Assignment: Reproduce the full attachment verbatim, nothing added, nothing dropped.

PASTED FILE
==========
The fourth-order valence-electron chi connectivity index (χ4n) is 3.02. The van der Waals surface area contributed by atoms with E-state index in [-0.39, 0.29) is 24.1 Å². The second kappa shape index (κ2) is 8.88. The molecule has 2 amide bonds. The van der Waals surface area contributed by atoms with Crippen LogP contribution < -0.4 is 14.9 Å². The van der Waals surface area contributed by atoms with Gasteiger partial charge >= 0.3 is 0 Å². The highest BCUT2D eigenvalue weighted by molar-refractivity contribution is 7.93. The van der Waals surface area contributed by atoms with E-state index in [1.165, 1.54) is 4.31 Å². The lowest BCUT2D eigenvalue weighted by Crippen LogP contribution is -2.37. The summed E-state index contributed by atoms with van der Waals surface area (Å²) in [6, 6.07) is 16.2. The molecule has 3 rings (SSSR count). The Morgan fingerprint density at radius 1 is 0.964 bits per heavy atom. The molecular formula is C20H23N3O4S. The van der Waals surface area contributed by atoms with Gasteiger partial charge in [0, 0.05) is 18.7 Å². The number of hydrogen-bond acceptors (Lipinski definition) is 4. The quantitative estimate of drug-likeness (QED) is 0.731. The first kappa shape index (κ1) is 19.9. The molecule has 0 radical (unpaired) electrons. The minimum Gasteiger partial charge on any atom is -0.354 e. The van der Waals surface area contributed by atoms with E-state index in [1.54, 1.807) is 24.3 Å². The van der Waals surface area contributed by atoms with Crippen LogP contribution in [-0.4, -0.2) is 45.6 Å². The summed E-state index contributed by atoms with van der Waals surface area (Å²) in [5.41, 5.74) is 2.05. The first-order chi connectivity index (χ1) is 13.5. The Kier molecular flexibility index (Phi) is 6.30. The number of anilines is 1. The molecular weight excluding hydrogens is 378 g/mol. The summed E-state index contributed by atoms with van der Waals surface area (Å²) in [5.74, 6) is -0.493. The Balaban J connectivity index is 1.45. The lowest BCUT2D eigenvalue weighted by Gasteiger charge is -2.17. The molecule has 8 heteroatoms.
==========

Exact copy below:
The fourth-order valence-electron chi connectivity index (χ4n) is 3.02. The van der Waals surface area contributed by atoms with E-state index in [-0.39, 0.29) is 24.1 Å². The second kappa shape index (κ2) is 8.88. The molecule has 2 amide bonds. The van der Waals surface area contributed by atoms with Crippen LogP contribution < -0.4 is 14.9 Å². The van der Waals surface area contributed by atoms with Gasteiger partial charge >= 0.3 is 0 Å². The highest BCUT2D eigenvalue weighted by molar-refractivity contribution is 7.93. The van der Waals surface area contributed by atoms with E-state index in [1.165, 1.54) is 4.31 Å². The lowest BCUT2D eigenvalue weighted by Crippen LogP contribution is -2.37. The summed E-state index contributed by atoms with van der Waals surface area (Å²) in [6, 6.07) is 16.2. The molecule has 3 rings (SSSR count). The Morgan fingerprint density at radius 1 is 0.964 bits per heavy atom. The molecular formula is C20H23N3O4S. The van der Waals surface area contributed by atoms with Gasteiger partial charge in [0, 0.05) is 18.7 Å². The number of hydrogen-bond acceptors (Lipinski definition) is 4. The quantitative estimate of drug-likeness (QED) is 0.731. The first kappa shape index (κ1) is 19.9. The molecule has 0 radical (unpaired) electrons. The minimum Gasteiger partial charge on any atom is -0.354 e. The van der Waals surface area contributed by atoms with E-state index in [1.54, 1.807) is 24.3 Å². The van der Waals surface area contributed by atoms with Crippen LogP contribution in [-0.4, -0.2) is 45.6 Å². The summed E-state index contributed by atoms with van der Waals surface area (Å²) in [5.41, 5.74) is 2.05. The first-order chi connectivity index (χ1) is 13.5. The Kier molecular flexibility index (Phi) is 6.30. The number of anilines is 1. The molecular weight excluding hydrogens is 378 g/mol. The summed E-state index contributed by atoms with van der Waals surface area (Å²) in [5.74, 6) is -0.493. The Balaban J connectivity index is 1.45. The lowest BCUT2D eigenvalue weighted by Gasteiger charge is -2.17. The molecule has 8 heteroatoms.